NEW ORLEANS -- Crews lost control of a natural gas well being drilled off the Louisiana coast Thursday, but officials said no injuries or pollution have been reported and efforts are under way to stop the flow of gas.
The Bureau of Safety and Environmental Enforcement says most crew members were evacuated from the rig, which was drilling in 262 feet of water about 108 miles southwest of Lafayette. The situation was reported at 8:43 a.m., a BSEE spokeswoman said.
The rig operator is EnVen Energy Ventures of Metairie, La.
EnVen Chief Operating Officer Jonathan Garrett said gas, water and sand are flowing, but no pollution has reached the Gulf of Mexico. He says gas is being vented off the rig while crews work to kill the well.
Coast Guard Chief Petty Officer Bobby Nash said no sheen was sighted when a Coast Guard crew flew over the site Thursday.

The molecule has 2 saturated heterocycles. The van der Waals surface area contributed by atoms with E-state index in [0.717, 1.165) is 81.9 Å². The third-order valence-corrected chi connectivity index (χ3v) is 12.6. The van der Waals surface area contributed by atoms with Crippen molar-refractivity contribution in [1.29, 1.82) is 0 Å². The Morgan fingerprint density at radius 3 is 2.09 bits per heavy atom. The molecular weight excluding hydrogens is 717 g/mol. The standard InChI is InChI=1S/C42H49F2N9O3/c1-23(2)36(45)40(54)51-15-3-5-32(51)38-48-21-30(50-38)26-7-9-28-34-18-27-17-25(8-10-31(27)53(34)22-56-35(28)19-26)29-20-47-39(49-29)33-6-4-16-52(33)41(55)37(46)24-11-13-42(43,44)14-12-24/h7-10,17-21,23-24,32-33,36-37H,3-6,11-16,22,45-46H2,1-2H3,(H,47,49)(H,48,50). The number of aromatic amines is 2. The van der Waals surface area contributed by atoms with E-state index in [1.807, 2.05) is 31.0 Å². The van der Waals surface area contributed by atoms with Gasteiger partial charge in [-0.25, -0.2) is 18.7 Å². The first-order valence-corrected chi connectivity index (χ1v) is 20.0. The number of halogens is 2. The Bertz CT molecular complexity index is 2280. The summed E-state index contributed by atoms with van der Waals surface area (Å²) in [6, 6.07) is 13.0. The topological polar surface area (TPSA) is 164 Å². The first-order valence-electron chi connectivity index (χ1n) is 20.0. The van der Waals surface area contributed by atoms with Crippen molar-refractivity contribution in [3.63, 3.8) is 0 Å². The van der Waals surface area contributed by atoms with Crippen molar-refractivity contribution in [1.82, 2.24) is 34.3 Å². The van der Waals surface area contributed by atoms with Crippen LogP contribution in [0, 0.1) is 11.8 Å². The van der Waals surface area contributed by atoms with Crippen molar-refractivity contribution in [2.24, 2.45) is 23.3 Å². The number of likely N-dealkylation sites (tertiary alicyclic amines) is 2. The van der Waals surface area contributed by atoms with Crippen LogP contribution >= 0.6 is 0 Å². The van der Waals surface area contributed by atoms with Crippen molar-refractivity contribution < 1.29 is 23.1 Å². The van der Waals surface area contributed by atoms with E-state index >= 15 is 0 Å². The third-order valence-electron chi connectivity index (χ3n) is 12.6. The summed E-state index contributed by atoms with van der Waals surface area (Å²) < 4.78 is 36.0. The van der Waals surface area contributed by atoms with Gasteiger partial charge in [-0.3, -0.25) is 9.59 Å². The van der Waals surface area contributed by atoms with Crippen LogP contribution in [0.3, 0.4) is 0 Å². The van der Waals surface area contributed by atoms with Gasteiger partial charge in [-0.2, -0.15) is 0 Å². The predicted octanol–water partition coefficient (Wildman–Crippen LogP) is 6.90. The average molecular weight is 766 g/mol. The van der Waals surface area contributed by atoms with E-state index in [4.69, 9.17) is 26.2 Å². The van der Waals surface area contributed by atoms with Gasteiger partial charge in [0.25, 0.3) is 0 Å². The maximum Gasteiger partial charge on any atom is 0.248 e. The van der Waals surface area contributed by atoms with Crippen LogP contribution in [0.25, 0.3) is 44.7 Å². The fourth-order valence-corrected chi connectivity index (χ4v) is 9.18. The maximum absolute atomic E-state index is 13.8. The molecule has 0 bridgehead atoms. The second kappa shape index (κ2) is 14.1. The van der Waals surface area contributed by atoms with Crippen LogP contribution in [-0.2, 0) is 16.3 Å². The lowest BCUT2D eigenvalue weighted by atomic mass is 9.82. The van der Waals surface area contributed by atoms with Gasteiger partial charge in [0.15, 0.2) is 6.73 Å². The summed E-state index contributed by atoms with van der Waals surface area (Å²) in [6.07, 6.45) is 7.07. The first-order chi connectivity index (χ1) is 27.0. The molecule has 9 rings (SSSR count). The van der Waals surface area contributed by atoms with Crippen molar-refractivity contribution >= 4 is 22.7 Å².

Work is underway to secure the well, said Deanna Castillo, a spokeswoman for rig owner Rowan Companies.
"All personnel currently aboard the rig are safe and non-essential personnel have been evacuated, all well control equipment is functioning as designed (and) there has been no environmental impact," she said.
A BSEE spokeswoman said a platform that was producing oil and gas near the EnVen rig was shut down as a precaution.
Wild gas wells tend to be less of an environmental threat than blowouts from oil wells.
A natural gas blowout off Louisiana's coast in July 2013 ended one day later. Authorities believed the well had been clogged by sand and sediment. The rig, operated by Hercules Offshore Inc., blew out and later caught fire. Part of the rig collapsed before the well apparently plugged itself.
The BP PLC blowout in April 2010 off the southeast Louisiana coast killed 11 workers and spewed a mixture of natural gas and oil from a busted well nearly a mile under the Gulf's surface. The worst environmental damage appeared to be caused by the hundreds of millions of gallons of crude oil that escaped and fouled marshes and seafood grounds.
The EnVen rig was operating in relatively shallow waters, where measures to control a leak or blowout are easier to manage than in the deep waters of the Gulf.